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Seamus Heaney

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Added by: AM
In 'Follower' Heaney presents us with a very vivid picture of his father as he appeared to the poet as a young boy. We learn a lot about both the relationship that existed between them and the way Heaney saw his family.

The father is, more than anything else, an energetic and skilled farmer. He is 'An expert' with the horse-plough and Heaney as a little boy would simply get in his father's way. The poem is full of admiration for his father's strength and skill with horses. At the end of the poem, however, we are moved to the present day and there is a change in roles; it is now Heaney's father who has become the child who gets in the way. His awareness of how the passing of time has brought about this change does not lessen the love and respect he feels, however.

Heaney remembers when he was a small boy, and in the poem he looks up to his father in a physical sense, because he is so much smaller than his father, but he also looks up to him in a metaphorical sense. This is made clear by the poet's careful choice of words. An example of this is in the lines:
"His eye
Narrowed and angled at the ground,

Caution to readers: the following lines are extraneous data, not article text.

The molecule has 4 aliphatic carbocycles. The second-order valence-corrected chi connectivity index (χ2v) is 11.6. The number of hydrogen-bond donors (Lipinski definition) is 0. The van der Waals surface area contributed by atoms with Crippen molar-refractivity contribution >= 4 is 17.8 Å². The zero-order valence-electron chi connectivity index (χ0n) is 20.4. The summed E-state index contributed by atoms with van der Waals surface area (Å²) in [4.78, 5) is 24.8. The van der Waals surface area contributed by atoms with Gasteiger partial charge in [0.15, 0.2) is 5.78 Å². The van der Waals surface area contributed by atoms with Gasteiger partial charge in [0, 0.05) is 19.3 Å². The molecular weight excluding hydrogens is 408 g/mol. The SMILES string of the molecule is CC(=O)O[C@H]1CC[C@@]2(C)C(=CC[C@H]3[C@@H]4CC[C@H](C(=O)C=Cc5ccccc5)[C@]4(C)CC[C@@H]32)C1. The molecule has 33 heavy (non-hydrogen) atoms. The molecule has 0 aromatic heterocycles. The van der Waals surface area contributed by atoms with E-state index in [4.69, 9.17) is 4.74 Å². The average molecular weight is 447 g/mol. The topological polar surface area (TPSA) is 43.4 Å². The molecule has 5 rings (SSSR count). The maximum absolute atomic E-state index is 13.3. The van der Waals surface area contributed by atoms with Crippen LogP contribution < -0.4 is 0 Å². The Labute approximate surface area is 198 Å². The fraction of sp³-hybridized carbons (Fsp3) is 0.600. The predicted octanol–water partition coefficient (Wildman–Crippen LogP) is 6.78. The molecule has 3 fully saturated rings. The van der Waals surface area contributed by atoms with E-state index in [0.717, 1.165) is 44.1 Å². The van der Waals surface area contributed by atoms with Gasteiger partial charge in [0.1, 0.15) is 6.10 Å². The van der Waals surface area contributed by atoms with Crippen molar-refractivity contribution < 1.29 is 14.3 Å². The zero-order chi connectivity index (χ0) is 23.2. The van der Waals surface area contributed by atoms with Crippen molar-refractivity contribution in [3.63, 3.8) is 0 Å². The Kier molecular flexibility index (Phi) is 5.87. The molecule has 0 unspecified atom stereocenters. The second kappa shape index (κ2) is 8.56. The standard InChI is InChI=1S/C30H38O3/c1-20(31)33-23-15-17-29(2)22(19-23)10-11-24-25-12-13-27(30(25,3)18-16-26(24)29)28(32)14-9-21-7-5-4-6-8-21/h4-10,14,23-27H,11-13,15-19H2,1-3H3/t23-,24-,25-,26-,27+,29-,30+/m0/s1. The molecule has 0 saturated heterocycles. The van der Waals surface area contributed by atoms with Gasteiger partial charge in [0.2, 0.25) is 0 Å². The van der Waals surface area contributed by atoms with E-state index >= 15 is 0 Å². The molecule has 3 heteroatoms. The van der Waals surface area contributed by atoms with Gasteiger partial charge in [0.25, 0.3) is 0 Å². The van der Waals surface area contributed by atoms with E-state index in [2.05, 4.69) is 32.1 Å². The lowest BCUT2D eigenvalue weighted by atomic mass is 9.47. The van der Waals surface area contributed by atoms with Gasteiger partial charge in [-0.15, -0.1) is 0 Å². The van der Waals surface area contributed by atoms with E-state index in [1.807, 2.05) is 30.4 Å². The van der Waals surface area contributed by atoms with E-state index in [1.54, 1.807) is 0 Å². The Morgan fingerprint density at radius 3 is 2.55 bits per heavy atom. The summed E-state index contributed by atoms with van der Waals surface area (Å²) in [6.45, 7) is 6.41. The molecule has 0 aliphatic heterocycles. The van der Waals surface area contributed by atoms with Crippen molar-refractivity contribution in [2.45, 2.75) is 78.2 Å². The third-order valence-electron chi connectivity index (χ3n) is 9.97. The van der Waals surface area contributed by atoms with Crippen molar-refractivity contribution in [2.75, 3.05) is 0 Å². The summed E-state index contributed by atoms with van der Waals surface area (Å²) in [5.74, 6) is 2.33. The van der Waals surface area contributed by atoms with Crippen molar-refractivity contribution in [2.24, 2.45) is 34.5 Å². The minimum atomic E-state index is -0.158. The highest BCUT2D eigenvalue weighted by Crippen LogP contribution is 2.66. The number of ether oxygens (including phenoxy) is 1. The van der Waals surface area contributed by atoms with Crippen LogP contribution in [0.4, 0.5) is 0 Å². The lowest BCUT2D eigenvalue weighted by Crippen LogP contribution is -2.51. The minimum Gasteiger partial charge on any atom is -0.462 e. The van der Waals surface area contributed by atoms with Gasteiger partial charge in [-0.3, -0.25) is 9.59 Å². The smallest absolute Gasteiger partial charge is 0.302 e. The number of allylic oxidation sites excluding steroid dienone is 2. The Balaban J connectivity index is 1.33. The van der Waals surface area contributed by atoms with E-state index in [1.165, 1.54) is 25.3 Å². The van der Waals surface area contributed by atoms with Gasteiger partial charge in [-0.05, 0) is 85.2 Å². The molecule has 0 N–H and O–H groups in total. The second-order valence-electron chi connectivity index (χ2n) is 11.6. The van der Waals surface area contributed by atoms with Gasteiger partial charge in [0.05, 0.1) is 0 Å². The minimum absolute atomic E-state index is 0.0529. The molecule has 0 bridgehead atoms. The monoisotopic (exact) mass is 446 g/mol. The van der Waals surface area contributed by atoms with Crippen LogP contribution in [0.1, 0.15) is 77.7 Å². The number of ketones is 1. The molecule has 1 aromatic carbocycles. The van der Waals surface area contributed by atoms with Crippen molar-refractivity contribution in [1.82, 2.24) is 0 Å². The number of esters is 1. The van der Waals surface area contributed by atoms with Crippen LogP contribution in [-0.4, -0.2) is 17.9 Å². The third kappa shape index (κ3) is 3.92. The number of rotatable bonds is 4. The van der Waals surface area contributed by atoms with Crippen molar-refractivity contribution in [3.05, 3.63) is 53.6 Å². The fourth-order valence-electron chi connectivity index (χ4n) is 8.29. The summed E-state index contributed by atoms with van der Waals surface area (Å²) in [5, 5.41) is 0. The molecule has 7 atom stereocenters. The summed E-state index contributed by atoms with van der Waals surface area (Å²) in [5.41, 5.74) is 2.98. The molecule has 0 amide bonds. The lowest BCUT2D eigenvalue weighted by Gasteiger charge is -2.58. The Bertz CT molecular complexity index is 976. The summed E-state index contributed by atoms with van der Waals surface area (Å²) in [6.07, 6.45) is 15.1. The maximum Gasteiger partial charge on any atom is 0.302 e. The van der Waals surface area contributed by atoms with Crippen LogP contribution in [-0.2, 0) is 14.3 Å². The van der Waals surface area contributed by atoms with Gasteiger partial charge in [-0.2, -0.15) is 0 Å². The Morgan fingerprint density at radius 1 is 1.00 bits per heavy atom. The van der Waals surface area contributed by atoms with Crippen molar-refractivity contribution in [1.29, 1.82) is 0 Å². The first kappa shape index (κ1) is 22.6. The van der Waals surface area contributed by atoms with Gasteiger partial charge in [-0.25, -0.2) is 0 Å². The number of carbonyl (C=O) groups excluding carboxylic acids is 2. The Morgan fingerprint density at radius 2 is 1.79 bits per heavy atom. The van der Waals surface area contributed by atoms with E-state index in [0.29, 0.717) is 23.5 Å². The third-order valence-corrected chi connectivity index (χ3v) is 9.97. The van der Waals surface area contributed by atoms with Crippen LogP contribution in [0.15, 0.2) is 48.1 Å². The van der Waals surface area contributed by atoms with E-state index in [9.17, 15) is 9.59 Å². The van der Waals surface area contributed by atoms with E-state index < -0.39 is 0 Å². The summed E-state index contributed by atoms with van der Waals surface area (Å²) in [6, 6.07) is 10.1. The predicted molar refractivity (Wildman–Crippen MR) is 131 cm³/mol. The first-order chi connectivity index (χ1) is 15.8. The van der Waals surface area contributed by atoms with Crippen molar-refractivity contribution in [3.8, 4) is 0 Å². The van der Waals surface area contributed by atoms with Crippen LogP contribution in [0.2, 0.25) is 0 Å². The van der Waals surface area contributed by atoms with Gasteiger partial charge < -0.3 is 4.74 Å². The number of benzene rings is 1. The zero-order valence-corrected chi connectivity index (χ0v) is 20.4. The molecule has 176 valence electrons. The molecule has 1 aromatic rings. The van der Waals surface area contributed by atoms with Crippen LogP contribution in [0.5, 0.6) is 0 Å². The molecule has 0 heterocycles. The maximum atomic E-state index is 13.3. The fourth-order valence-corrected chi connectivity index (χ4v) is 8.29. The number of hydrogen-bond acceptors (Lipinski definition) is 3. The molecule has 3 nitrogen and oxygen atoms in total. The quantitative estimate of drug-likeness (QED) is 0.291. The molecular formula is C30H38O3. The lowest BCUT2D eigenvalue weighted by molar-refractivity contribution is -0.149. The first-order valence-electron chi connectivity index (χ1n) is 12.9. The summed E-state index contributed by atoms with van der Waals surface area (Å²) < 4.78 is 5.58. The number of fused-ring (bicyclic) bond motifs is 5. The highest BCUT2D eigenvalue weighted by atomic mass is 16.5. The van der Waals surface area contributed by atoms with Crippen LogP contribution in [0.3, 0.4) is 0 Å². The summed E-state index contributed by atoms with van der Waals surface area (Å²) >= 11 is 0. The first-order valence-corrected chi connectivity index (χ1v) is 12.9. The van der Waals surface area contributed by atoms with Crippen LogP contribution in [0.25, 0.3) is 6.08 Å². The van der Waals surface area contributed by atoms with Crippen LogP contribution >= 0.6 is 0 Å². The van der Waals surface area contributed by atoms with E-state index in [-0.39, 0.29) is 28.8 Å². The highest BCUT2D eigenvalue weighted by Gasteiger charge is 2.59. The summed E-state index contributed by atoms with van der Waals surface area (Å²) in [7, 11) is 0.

Mapping the furrow exactly."

The choices of the verbs "Narrowed", "angled" and "Mapping" effectively suggest his father's skill and precision. We are also told that young Heaney "stumbled in his hob-nailed wake," which brings to our mind a picture of the ploughman's heavy boots, the carefully ploughed furrow and the child's clumsy enthusiasm. This idea is repeated in the lines:

" I was a nuisance, tripping, falling,
Yapping always."

These words, especially "Yapping" make us think of the boy as being like a young and excited puppy - enjoying playing at ploughing, but of no practical help. In fact, he was a hindrance to a busy farmer, but his father tolerates him.

His father's strength and power are also very effectively brought out in the simple, but effective simile:

"His shoulders globed like a full sail strung
Between the shafts and the furrow."

The comparison here suggests a man who spends much of his time out of doors, a man who is a part of nature. The word "globed" also suggests great strength and gives the impression that the father was the whole world to the young boy. It is important to note that his father is not simply strong; his tender love and care for his son are emphasised by the fact that he "rode me on his back/ Dipping and rising to his plod". The sound and rhythm of these lines convey the pleasure young Heaney had in the ride.